It’s the Alive Center’s fifth birthday this month, and though they’re not able to throw a big party, that’s not stopping them from celebrating anyway.
“We Started From Scratch”
“When we started five years ago we started from scratch, so from absolutely nothing and grew this thing from that to what it is now,” said Alive Center CEO and Founder Kandice Henning. “So to be helping so many kids in the community and to be a respected organization and to be such an important part of this community means a tremendous amount to us.”
Nabila Qadri started attending the Alive Center in its first year, and said it helped develop her leadership skills and confidence.
“There was nothing set up there was construction going on in the back and really it was a blank canvas where you could come in, you could create whatever you wanted to,” said Qadri. “I was a sophomore in high school and now I’m in grad school. So the fact that the Alive Center is still impacting me is absolutely incredible.”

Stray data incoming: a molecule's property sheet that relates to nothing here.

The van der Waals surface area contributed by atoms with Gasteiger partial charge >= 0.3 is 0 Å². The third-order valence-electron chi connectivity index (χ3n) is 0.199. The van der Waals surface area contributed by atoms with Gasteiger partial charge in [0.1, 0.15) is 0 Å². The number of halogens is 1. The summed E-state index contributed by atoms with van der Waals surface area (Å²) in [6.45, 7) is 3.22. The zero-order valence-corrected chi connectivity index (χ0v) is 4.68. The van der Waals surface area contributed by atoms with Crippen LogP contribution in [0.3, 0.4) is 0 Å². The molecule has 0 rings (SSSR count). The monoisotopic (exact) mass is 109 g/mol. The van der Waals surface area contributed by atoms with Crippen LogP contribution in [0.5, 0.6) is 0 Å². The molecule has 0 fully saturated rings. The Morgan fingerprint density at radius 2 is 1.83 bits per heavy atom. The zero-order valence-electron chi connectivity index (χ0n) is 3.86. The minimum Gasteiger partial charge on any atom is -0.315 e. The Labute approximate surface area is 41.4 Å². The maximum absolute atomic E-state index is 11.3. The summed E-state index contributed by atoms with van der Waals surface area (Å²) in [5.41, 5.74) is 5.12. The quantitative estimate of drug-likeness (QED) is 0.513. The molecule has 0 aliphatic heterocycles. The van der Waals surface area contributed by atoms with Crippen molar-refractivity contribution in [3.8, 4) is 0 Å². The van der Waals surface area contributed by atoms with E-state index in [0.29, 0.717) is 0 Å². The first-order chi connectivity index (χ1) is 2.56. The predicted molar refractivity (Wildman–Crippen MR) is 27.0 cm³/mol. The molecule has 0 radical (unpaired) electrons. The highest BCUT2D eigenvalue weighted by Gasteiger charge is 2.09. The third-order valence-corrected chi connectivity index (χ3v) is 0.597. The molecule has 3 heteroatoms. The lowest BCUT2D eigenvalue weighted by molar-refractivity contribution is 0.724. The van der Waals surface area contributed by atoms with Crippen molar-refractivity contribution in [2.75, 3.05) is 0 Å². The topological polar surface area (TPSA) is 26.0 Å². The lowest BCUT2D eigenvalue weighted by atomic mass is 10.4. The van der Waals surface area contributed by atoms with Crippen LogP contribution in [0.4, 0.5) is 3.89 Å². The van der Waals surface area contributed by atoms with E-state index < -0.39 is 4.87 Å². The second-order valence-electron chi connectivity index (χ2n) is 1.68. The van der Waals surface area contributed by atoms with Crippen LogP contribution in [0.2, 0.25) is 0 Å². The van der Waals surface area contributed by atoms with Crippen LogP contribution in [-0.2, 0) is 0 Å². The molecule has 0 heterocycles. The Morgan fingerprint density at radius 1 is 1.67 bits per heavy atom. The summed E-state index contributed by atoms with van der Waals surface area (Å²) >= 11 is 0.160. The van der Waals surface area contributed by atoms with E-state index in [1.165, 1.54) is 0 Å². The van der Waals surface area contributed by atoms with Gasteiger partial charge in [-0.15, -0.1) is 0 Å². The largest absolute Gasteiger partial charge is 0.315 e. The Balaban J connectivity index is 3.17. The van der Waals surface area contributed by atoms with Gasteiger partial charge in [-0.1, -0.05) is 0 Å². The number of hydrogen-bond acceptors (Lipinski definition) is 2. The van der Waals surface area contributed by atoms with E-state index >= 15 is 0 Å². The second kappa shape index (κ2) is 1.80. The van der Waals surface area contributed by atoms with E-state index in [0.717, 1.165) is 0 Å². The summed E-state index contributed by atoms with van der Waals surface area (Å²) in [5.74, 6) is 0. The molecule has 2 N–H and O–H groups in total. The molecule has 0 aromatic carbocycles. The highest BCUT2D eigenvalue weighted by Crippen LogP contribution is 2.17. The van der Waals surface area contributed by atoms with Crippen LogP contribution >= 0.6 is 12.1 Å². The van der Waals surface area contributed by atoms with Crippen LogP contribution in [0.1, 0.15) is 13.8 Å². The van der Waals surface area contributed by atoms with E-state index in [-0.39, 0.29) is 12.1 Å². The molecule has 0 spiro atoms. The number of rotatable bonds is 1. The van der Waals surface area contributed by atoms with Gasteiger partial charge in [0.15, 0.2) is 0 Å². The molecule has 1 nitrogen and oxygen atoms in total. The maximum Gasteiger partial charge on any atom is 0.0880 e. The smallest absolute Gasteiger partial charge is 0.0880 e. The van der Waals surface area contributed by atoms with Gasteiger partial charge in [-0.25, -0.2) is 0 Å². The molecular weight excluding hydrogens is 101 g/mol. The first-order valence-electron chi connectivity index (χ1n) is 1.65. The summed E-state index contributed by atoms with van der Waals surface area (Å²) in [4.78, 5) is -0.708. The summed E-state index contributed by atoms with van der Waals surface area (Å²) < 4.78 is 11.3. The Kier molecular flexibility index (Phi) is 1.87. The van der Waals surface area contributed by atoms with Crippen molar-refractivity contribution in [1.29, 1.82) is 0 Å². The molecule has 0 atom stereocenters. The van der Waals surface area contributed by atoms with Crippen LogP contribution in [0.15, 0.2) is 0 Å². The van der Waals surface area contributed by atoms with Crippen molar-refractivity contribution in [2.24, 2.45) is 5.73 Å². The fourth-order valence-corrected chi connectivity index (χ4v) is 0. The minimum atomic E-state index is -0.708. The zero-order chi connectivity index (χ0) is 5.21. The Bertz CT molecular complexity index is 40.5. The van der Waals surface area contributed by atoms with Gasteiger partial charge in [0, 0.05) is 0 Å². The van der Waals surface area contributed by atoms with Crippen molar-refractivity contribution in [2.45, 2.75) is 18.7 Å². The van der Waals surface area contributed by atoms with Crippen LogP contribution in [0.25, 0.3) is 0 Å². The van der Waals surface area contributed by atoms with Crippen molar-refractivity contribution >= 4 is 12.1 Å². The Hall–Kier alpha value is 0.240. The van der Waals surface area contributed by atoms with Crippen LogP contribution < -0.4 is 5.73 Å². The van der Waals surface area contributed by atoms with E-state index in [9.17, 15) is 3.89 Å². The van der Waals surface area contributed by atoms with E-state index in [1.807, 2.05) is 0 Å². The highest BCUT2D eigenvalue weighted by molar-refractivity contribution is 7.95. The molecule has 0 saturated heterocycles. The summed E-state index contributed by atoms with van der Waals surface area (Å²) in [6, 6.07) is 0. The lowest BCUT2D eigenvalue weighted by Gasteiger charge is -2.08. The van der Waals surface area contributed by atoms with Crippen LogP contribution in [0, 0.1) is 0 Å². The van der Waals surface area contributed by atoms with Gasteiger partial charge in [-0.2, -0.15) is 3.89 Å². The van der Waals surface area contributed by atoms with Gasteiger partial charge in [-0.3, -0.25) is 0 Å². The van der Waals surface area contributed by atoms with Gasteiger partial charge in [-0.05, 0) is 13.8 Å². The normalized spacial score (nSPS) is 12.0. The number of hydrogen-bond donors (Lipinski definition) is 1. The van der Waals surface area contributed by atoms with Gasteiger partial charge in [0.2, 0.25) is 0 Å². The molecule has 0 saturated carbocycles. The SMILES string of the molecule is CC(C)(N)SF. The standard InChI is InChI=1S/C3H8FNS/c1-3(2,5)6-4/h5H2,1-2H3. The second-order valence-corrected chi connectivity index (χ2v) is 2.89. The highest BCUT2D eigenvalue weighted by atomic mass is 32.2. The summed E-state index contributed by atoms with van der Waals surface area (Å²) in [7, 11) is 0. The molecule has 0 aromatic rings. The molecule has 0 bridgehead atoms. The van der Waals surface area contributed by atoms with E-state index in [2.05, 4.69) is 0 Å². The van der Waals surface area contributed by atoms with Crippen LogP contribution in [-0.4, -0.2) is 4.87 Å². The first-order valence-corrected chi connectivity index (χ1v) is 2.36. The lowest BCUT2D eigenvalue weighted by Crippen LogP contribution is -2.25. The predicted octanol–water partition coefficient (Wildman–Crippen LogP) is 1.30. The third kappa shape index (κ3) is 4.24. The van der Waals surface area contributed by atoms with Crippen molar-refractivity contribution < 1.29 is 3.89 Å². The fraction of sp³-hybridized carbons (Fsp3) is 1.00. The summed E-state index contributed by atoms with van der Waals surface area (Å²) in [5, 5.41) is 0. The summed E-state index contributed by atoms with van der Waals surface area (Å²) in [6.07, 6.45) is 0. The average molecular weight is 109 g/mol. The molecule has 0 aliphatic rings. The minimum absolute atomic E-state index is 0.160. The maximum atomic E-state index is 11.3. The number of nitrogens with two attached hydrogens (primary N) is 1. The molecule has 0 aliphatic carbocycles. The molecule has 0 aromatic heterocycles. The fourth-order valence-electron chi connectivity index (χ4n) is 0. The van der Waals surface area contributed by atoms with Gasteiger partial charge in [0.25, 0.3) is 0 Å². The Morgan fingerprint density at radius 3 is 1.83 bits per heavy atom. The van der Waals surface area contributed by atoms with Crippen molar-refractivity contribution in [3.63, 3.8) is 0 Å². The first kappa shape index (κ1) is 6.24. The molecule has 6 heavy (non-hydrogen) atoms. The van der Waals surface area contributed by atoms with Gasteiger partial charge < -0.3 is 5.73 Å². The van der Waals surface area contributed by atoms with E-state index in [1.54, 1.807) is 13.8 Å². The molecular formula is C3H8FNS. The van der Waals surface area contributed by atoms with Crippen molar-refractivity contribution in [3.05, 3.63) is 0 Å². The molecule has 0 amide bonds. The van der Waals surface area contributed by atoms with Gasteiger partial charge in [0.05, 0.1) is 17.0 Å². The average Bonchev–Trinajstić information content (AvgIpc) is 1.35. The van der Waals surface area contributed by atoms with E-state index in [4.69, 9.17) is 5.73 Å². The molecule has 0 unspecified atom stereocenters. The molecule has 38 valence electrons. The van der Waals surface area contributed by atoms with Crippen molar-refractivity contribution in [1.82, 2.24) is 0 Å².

How Alive Has Adapted
Ten thousand teens and two more Alive Center locations later, the nonprofit is now adapting its programming to the stay-at-home order, but their team is getting creative to continue their mission.
The center hosts a daily zoom drop-in with different activities each session.
“The kids that come to the drop in, they miss the social aspect of it and just seeing their friends there I feel like this still gives them a way to see each other again,” said Alexa Betjemann, the previous co-president of Alive’s Teen Advisory Board.
The month-long fundraiser will help support activities like the drop-in. The nonprofit is asking for donations of $5, $55, or $555, with the goal of reaching $10,000 by the end of May,
That will go a long way in keeping the Alive Center around for awhile longer.
Naperville News 17’s Casey Krajewski reports.